Iowa Institute of Human Genetics

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  • A

    A:

    See adenine

    AA:

    See amino acid

    AD:

    See autosomal dominant

    Allele:

    An alternate form of a gene at a given locus or location in the genome. Each locus has two alleles, one inherited from each parent.

    Affected:

    An individual diagnosed with a disease or disorder of who shows signs or symptoms of a condition.

    Allelic heterogeneity:

    Variant alleles found at a single locus which can result in the same phenotype.

    Amino Acid:

    One of 20 molecules made by instructions contained in DNA. These molecules are linked together to form proteins.

    Anticipation:

    An earlier age of onset and/or greater severity of disease with subsequent generations in a family seen with certain genetic disorders, notably the trinucleotide repeat disorders.

    AR:

    See autosomal recessive

    Association:

    A statistical relationship between two variables. Most commonly an allele found more or less frequently with a specific disease than in the general population.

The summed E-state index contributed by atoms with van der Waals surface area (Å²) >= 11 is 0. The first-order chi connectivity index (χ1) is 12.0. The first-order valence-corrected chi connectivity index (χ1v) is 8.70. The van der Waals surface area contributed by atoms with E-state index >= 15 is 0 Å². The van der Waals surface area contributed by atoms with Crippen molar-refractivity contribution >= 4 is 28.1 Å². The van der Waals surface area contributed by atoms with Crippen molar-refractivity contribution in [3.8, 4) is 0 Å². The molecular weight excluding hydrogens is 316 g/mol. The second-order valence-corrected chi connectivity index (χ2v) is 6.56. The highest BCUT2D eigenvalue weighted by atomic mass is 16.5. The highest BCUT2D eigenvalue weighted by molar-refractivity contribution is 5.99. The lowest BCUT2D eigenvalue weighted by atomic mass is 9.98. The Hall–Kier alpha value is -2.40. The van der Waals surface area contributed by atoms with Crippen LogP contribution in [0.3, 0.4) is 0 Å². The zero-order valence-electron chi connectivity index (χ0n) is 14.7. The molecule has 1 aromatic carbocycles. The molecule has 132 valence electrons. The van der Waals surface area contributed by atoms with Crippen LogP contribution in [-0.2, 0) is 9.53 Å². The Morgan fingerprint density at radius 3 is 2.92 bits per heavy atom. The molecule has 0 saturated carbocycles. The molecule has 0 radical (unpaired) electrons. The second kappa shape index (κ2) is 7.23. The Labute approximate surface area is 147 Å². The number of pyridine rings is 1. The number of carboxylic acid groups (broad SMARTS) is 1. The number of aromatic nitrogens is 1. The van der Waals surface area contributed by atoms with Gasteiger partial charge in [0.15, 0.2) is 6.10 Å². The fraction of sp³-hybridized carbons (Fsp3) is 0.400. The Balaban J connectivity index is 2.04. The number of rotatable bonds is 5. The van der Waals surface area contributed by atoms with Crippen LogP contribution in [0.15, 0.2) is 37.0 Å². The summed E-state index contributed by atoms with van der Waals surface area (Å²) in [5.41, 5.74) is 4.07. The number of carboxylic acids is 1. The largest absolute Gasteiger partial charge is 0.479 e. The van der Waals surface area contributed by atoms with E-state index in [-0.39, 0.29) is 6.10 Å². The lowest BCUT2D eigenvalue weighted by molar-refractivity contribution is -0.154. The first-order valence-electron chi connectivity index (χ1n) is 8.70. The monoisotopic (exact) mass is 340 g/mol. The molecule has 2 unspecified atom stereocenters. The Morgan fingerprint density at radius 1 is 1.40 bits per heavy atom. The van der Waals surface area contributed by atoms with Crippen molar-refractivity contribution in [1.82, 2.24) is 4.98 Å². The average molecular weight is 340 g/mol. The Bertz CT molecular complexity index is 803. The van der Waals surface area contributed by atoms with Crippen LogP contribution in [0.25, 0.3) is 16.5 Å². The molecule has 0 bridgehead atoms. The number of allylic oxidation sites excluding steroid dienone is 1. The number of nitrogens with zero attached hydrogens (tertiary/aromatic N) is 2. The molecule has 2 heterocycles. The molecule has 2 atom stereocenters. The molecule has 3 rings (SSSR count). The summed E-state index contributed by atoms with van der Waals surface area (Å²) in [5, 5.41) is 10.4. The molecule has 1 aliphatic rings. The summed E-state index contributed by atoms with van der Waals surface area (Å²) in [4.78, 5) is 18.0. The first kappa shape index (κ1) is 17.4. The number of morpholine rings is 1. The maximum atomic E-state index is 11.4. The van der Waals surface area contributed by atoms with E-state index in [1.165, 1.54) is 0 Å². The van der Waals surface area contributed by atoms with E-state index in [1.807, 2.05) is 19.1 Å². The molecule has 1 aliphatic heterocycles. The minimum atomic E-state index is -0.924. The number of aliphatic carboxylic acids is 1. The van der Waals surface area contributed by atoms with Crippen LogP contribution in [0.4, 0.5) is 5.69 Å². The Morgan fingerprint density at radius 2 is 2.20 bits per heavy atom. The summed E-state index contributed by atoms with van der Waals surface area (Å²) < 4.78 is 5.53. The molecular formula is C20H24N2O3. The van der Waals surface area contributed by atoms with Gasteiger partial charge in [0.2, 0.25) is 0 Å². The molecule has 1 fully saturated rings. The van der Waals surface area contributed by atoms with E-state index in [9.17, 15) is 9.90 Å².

Autonomy:

    The right to make decisions about oneself.

    Autosome:

    A chromosome that is not a sex chromosome. Humans have 22 pairs of autosomes.

    Autosomal:

    Inheritance of a gene on an autosome. A disease caused by a gene not on a sex chromosome has autosomal inheritance.

    Autosomal Dominant:

    A disease caused by a gene not on a sex chromosome. The phenotype/disease/trait is expressed by individuals who have one copy of the gene variant. Individuals with an autosomal dominant condition have a 50% chance of passing the gene variant to offspring with each pregnancy.

    Autosomal Recessive:

    A disease caused by a gene not on a sex chromosome. The phenotype/disease/trait is expressed by individuals who have inherited two genetic variants at the same locus or gene. Most often one changed copy of the gene is inherited from each parent.